Future of Btrfs Secured
Following the news of Oracle's purchase of Sun, we hear a lot about MySQL, OpenOffice and VirtualBox. But Btrfs vs. ZFS is yet another highlight of the takeover.
Many see the free Btrfs filesystem as the successor to ZFS for Linux. ZFS is quite convincing as Sun's showcase filesystem because of its scalability and countless features. Up to now a Linux port didn't exist due to licensing reasons, although it was possible to use Fuse for ZFS under Linux.
Btrfs is being developed by Chris Mason at Oracle. After Oracle's buyout of Sun, they could have come up with the idea of abandoning Btrfs development and porting ZFS to Linux instead. That, of course, is unlikely. As Mason explained on the linux-btrfs mailing list about the Oracle purchase, "This does not change Oracle's plans for Btrfs at all, and Btrfs is still a key project for us."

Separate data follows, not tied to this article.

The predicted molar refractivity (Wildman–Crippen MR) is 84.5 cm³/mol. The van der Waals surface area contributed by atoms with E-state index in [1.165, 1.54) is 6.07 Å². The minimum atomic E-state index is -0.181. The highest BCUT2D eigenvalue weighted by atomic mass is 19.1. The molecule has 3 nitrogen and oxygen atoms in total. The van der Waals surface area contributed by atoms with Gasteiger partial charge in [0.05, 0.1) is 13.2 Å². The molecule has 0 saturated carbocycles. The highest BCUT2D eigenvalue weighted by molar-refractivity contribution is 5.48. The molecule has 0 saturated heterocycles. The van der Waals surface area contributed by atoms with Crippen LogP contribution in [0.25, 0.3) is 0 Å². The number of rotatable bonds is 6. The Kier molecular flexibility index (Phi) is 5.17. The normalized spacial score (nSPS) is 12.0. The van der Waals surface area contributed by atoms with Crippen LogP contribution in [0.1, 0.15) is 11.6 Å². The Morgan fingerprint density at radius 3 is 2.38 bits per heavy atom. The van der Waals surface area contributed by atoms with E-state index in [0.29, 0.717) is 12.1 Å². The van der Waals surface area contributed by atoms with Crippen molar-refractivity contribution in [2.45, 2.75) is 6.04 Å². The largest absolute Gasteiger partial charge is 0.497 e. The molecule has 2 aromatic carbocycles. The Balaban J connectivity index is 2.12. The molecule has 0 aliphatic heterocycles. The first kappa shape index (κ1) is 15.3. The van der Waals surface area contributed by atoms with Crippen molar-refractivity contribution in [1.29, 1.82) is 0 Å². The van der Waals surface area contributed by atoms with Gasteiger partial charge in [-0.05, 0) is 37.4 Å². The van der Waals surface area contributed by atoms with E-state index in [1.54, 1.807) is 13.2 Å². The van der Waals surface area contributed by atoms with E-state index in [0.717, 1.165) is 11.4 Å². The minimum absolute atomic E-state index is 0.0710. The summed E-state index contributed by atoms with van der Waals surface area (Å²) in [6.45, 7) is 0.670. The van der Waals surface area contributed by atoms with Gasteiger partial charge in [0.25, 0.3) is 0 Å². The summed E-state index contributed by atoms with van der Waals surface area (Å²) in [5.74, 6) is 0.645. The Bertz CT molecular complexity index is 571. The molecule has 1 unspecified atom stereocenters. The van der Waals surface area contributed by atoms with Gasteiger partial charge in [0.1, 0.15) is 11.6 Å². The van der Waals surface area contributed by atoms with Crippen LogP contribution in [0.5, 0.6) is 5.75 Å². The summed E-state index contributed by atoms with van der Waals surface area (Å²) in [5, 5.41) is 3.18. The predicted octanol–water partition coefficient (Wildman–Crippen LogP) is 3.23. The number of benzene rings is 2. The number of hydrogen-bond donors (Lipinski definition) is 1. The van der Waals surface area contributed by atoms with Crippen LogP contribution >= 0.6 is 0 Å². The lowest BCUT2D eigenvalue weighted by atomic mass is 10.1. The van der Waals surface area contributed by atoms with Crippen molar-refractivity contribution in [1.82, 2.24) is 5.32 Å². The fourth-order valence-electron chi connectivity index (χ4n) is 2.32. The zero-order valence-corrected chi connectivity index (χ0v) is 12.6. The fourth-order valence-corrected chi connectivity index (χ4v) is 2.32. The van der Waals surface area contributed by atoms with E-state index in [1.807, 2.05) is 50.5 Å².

Mason suggests mailing list members continue their contributions and testing for Btrfs. Despite many negative replies of wanting a more stable ZFS instead of a Btrfs "under heavy development," list members agreed that Btrfs had a big advantage in already being in the kernel (see our coverage of Kernel 2.6.29). It would take years, they said, to iron out the technical and legal issues to get ZFS into the kernel. Even Red Hat's Ric Wheeler gave Btrfs his team's support.
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